Recently renovated Governor’s Palace in Lomé (destroyed in the protests of the early 1990s), which served both the German and French authorities and then housed various institutions of the Togolese state, is in much better shape. After its renovation, it was designed as a modern cultural and arts centre, though currently – like its website – not accessible to the public. Contrary to that is the cathedral, located in the middle of the main market, prominently overlooking the densely packed stalls crowded with people. Seemingly the most neglected element are the ruins of the foundations of the telecommunication station. Located in Kamina, a town in the central part of the country near Atakpamé, it was built to establish a direct link with Berlin Supervision of its construction was entrusted to baron Anton Codelli, an Austro-Hungarian engineer of Italian heritage living in Ljubljana. In his castle at Kodeljevo, we can treat ourselves to family-sized pizza and admire a commemorative plaque in his honour. Kamina is one of the sites – besides the pier, the cathedral, and the palace – that Togolese pupils have to memorize in their history classes about German colonialism, yet it is hard to learn more about it, especially about non-thematized Slovenian involvement. However, several interlocutors mentioned that the ministry of culture is working on a project that would at least provide information boards in the town. German colonial past is clearly visible in the built heritage that accentuates it, nevertheless, during my short fieldwork, another aspect came to the fore. A certain mentality was identified in the conversations during my short stay: a positive evaluation of German colonization.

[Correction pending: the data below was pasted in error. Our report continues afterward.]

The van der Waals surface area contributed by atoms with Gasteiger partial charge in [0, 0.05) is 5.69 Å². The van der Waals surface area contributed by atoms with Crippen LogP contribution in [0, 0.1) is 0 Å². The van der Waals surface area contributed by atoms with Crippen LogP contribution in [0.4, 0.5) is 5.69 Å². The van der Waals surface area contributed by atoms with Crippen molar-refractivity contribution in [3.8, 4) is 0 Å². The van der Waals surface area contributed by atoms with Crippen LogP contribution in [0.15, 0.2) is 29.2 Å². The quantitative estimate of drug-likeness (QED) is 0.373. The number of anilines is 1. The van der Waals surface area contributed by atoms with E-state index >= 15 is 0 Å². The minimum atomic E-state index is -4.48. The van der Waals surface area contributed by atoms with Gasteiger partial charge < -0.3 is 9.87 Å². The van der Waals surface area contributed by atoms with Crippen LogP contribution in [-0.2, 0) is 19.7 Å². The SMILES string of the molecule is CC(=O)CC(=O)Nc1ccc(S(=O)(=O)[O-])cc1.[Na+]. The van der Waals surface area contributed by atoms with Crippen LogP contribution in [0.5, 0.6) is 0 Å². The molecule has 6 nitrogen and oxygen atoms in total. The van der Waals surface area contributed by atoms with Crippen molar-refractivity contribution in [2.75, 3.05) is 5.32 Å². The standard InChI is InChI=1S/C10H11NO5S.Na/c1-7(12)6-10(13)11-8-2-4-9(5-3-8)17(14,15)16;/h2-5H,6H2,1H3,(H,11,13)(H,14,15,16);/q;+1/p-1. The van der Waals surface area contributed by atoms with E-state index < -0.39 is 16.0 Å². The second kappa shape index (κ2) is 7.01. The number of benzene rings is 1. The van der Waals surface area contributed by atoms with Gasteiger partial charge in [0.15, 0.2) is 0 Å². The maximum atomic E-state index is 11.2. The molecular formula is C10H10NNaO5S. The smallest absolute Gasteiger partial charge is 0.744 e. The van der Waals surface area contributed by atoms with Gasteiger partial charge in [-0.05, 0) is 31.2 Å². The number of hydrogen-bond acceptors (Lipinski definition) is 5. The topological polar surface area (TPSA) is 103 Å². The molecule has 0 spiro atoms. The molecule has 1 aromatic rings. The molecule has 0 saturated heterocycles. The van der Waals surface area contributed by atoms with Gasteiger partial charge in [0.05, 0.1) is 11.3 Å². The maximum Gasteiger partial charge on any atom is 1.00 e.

I realized that I had no insight into the French heritage in Togo only after going through the gathered materials. Not only had I deliberately focused on the German Togoland period (territory that is today divided between Togo and Ghana), but also the interlocutors and guides haven’t mentioned the French colonization period apart from contempt and never emphasized the heritage of this period. Most people however use French daily to keep in touch with francophone countries in Africa online, through music and daily encounters, as well as with France that still retains strong economic and political influence in the country. The combination of resentment and resistance to the continuous French presence, efforts to unify the Togoland territory, and the long-standing political consensus of the friendship between the Togolese government and Germany have encouraged and sustained germanophilia in Togo (Yigbe 2017). Historical narratives of Togolese-German ties and reinforcements of the positive connotations of German colonization (Yigbe 2017) have been detected in everyday life. German colonisation period is accompanied by a great deal of pride. “My father told me that they were proud when Germans were here because at least they built a lot of roads, they built railways […] They were more proud in the German period than in the French one,” (Reberc 2022) said a farmer I interviewed. The comparison between German and French colonisation occurred without elicitation, the first perceived as the lesser of two evils or with a positive influence on Togo (Lippelt 2020). The pro-German sentiment is still prevalent: the high school study material on German colonization describes the administrative structure and highlights the development of agronomy, industry, transport, commerce, health, and education. The conclusion is written as follows: ‘Despite the brutality of their administration, Germans left an extensive legacy in Togo. Many of their interventions still exist today. This is why the Togolese remember German colonisation with nostalgia.” When exploitative aspects are mentioned today if at all, they are subordinated to a positive evaluation of the German presence through a narrative of utility. What remained are the long-lived, still useful institutional and material aspects introduced under German rule (ibid.). The combination of narratives of comparison and utility also expresses itself as the unfulfilled potential of Togo, development brought to a halt by the replacement of the colonialists (ibid.), or, as seen in a casual remark by a student: “If we had stayed under the Germans, other African countries would envy us,” (Reberc 2022).